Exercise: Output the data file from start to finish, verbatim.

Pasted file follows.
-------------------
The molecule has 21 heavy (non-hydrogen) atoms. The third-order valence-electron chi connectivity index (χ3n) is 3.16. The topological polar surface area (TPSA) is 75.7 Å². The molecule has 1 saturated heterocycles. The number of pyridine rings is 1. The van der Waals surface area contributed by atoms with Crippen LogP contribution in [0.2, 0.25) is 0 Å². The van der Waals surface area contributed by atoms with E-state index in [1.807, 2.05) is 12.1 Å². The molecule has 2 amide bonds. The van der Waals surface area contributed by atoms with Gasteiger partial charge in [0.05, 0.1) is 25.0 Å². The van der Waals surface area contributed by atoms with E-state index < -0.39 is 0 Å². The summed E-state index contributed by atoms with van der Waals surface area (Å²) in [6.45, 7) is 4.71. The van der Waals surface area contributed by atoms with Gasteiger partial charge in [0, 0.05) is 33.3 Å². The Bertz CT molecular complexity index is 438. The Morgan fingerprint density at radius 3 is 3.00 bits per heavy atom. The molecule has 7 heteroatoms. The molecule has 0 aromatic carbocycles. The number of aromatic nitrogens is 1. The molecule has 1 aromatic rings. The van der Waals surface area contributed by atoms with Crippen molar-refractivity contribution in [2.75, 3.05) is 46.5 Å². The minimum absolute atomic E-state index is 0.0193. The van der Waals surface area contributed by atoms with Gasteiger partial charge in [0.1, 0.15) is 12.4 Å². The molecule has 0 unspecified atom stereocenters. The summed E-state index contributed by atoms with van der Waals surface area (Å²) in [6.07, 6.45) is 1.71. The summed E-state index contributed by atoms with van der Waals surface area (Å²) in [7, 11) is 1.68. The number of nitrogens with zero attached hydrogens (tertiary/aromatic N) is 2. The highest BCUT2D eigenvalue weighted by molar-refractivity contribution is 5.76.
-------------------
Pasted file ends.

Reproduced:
The molecule has 21 heavy (non-hydrogen) atoms. The third-order valence-electron chi connectivity index (χ3n) is 3.16. The topological polar surface area (TPSA) is 75.7 Å². The molecule has 1 saturated heterocycles. The number of pyridine rings is 1. The van der Waals surface area contributed by atoms with Crippen LogP contribution in [0.2, 0.25) is 0 Å². The van der Waals surface area contributed by atoms with E-state index in [1.807, 2.05) is 12.1 Å². The molecule has 2 amide bonds. The van der Waals surface area contributed by atoms with Gasteiger partial charge in [0.05, 0.1) is 25.0 Å². The van der Waals surface area contributed by atoms with E-state index < -0.39 is 0 Å². The summed E-state index contributed by atoms with van der Waals surface area (Å²) in [6.45, 7) is 4.71. The van der Waals surface area contributed by atoms with Gasteiger partial charge in [0, 0.05) is 33.3 Å². The Bertz CT molecular complexity index is 438. The Morgan fingerprint density at radius 3 is 3.00 bits per heavy atom. The molecule has 7 heteroatoms. The molecule has 0 aromatic carbocycles. The number of aromatic nitrogens is 1. The molecule has 1 aromatic rings. The van der Waals surface area contributed by atoms with Crippen molar-refractivity contribution in [2.75, 3.05) is 46.5 Å². The minimum absolute atomic E-state index is 0.0193. The van der Waals surface area contributed by atoms with Gasteiger partial charge in [0.1, 0.15) is 12.4 Å². The molecule has 0 unspecified atom stereocenters. The summed E-state index contributed by atoms with van der Waals surface area (Å²) in [6.07, 6.45) is 1.71. The summed E-state index contributed by atoms with van der Waals surface area (Å²) in [7, 11) is 1.68. The number of nitrogens with zero attached hydrogens (tertiary/aromatic N) is 2. The highest BCUT2D eigenvalue weighted by molar-refractivity contribution is 5.76.